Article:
Where $29.3 million in cuts would come from
Below are City Manager Penny Culbreth-Graft's list/ descriptions of proposed citywide cuts to balance the budget if Question 2C fails. This information can be found
under the “Budget” topic on the city website.
(Note: Some of these cuts were reported in the Sept. 3 Westside Pioneer, but at that time the shortfall was estimated at $25.4 million; now, because of changing economic conditions, it is $29.3 million.)
These reductions result in 2010 general fund savings of $29.3 million and eliminate 243.25 positions, (72.25 vacant and 171 filled).
Graft's write-up also provides details on what she termed the “three most significant program-area changes” proposed in the above-stated cuts:
1. Eliminating general fund portion of funding for Mountain Metro transit routes.
All city-funded, fixed-route (62,905 annual service hours) and paratransit services are proposed to be eliminated. The city will continue to fund the salaries required to run the remaining services and will continue the split of Administrative costs 50/50 with the Pikes Peak Rural Transportation Authority (RTA). The fixed-route service changes will include elimination of all Saturday, Sunday, and evening services. Dependent upon contract renegotiation, one or two weekday routes may need to be eliminated or reduced in frequency. With one-time federal stimulus money and carryover funding, the net impact will be the elimination of less than 30 percent of fixed- route service hours and less than 10 percent of paratransit rides. The city and RTA funding for human service providers will remain at 2009 levels. FREX is recommended for elimination. This reduction eliminates two full-time general fund full-time positions.
2. Closing many cultural and recreational facilities and reducing services at facilities that will remain open; and providing minimum maintenance on a fraction of the parks inventory.
Facilities proposed for closure: Rock Ledge Ranch Historic Site, Helen Hunt Falls and Starsmore Discovery Center, Pioneers Museum, West Community Center, Otis Community Center, Deerfield Community Center, Meadows Community Center, Hillside Community Center, Sand Creek Family Center, Aquatics and Fitness Center, and Cottonwood Creek Recreation Center, and all outdoor pools including Prospect Lake.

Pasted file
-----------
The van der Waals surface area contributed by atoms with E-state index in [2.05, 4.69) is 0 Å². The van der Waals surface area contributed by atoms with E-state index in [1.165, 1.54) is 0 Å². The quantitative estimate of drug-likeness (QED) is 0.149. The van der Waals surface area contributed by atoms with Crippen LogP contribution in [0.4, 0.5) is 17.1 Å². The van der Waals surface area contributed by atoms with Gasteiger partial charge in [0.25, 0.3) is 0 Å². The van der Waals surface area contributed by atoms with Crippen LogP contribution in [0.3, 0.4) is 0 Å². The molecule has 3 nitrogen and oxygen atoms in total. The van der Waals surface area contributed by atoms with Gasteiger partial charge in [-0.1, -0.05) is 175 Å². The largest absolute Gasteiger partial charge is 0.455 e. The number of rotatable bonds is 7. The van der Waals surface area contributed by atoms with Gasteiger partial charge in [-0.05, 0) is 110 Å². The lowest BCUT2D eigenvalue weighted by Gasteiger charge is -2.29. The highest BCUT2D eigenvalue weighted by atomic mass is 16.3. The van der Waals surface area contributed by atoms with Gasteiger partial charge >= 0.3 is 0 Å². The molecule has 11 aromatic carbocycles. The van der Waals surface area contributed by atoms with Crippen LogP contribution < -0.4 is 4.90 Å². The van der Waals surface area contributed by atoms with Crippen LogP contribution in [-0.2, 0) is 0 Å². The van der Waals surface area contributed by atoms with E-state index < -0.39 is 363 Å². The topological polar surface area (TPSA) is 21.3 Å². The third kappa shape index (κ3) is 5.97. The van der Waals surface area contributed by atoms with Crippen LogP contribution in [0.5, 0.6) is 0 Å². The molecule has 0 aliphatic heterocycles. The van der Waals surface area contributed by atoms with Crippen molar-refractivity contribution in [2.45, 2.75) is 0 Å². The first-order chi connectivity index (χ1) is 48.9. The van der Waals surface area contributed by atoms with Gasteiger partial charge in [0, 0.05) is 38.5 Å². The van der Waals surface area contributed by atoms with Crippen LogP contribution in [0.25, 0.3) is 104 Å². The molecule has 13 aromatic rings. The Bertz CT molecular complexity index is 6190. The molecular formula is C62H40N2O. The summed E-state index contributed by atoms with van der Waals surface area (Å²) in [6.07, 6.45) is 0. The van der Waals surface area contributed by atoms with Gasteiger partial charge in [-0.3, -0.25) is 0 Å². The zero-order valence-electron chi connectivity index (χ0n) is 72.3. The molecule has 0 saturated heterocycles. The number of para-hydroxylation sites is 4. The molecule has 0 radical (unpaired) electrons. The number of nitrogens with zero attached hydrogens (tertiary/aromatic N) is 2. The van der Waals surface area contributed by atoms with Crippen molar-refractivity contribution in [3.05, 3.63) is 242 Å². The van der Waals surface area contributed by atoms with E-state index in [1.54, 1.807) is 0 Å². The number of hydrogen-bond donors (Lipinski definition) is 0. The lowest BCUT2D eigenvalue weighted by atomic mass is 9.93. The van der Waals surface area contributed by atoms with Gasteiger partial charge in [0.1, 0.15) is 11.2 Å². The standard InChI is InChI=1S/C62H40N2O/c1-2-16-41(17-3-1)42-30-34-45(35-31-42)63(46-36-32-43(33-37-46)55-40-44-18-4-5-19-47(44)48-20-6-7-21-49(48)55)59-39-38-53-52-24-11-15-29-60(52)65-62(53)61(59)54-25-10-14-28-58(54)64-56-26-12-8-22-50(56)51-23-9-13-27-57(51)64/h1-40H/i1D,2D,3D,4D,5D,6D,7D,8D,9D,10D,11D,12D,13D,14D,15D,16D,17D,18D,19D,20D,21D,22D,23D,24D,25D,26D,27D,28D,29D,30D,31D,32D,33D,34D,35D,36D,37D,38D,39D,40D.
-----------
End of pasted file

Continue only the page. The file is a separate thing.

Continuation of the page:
Proposed program terminations: Therapeutic Recreation program, transportation for field trips, Mayor's 100 Teens, affordable sports camps and summer day camps..
Proposed program reductions: Forestry services, volunteer recruitment, community projects, outdoor fountain operations, special event coordination, and recreation programs.
Proposed park maintenance reductions: Of 141 park sites, 13 will be fully maintained and irrigated.
The remaining 128 sites will receive reduced maintenance and irrigation. Median maintenance, right-of- way mowing, and the flower bed program are proposed to be eliminated.
At the request of the Westside Pioneer, City Parks Maintenance Director Kurt Schroeder provided a list of the 13 parks that will continue to receive full city maintenance. One Westside park is on the list (Bancroft).
According to Schroeder, the 13 were selected “because they are our highest revenue producers and the centers of considerable civic activity and special events.”
The 13 are: Memorial Park, Monument Valley Park, Cottonwood Creek Park, Bancroft Park, Acacia Park, America the Beautiful Park, Rampart Park, Four Diamond Sports Complex, Goose Gossage Youth Sports Complex, Leon Young Youth Sports Complex, El Pomar Youth Sports Park, Skyview Sports Park and Alamo Square Park (outside Pioneers Museum).
3. Eliminating uniformed fire and police positions.
Eliminating 35 uniformed fire positions: This will close two squads and remove full-time staffing for the heavy rescue unit, and will impact response times in nearly every planning and evaluation zone in the city.
Eliminating 53 uniformed police positions: 26 patrol officer positions, the Air Support Unit and a number of other specialized unit or program officers such as an intelligence officer, metro-vice narcotics officers, tactical enforcement officers, community impact team officers, burglary and theft investigators and juvenile offender unit officers.
“While my goals have been to minimize cuts to public safety and maintain services to low-income and vulnerable populations, the overwhelming shortfall has made both goals impossible to meet in balancing the budget,” Graft elaborates in her website document. “Public safety makes up over 51 percent of the general fund budget and 67 percent of city employees. To bridge this year's gap, public safety reductions cannot be avoided. While reductions to administrative functions are always preferred to making cuts in public safety services, two years of targeting administrative functions (reduced 33 percent) have left us without further capacity to make major cuts in those areas. We are now at minimum staffing levels required to meet Charter requirements and ensure regulations are followed; fraud is prevented; and, financial, communication, and data systems are maintained to support critical functions (including public safety communications systems such as E911, dispatch, and radio communications).”
Westside Pioneer article